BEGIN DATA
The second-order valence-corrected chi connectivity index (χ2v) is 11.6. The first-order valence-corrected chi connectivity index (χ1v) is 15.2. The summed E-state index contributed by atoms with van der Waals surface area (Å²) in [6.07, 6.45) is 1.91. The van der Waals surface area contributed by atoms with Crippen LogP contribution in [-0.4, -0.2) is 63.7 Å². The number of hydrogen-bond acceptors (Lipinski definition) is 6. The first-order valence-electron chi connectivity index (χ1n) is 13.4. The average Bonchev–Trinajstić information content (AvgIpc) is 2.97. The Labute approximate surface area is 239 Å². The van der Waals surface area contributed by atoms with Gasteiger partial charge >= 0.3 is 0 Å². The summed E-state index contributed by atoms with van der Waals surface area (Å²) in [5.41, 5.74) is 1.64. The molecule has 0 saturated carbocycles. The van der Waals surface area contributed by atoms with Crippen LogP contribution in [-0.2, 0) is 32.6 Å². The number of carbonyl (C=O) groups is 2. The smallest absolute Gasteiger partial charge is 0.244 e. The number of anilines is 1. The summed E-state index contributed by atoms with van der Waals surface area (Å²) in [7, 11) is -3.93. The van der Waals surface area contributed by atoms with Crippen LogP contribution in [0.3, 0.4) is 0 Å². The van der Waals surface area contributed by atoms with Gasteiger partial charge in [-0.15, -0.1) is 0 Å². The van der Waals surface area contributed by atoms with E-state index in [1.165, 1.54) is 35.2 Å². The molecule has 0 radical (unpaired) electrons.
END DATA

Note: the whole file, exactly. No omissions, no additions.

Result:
The second-order valence-corrected chi connectivity index (χ2v) is 11.6. The first-order valence-corrected chi connectivity index (χ1v) is 15.2. The summed E-state index contributed by atoms with van der Waals surface area (Å²) in [6.07, 6.45) is 1.91. The van der Waals surface area contributed by atoms with Crippen LogP contribution in [-0.4, -0.2) is 63.7 Å². The number of hydrogen-bond acceptors (Lipinski definition) is 6. The first-order valence-electron chi connectivity index (χ1n) is 13.4. The average Bonchev–Trinajstić information content (AvgIpc) is 2.97. The Labute approximate surface area is 239 Å². The van der Waals surface area contributed by atoms with Gasteiger partial charge >= 0.3 is 0 Å². The summed E-state index contributed by atoms with van der Waals surface area (Å²) in [5.41, 5.74) is 1.64. The molecule has 0 saturated carbocycles. The van der Waals surface area contributed by atoms with Crippen LogP contribution in [-0.2, 0) is 32.6 Å². The number of carbonyl (C=O) groups is 2. The smallest absolute Gasteiger partial charge is 0.244 e. The number of anilines is 1. The summed E-state index contributed by atoms with van der Waals surface area (Å²) in [7, 11) is -3.93. The van der Waals surface area contributed by atoms with Crippen LogP contribution in [0.3, 0.4) is 0 Å². The van der Waals surface area contributed by atoms with Gasteiger partial charge in [-0.15, -0.1) is 0 Å². The van der Waals surface area contributed by atoms with E-state index in [1.165, 1.54) is 35.2 Å². The molecule has 0 radical (unpaired) electrons.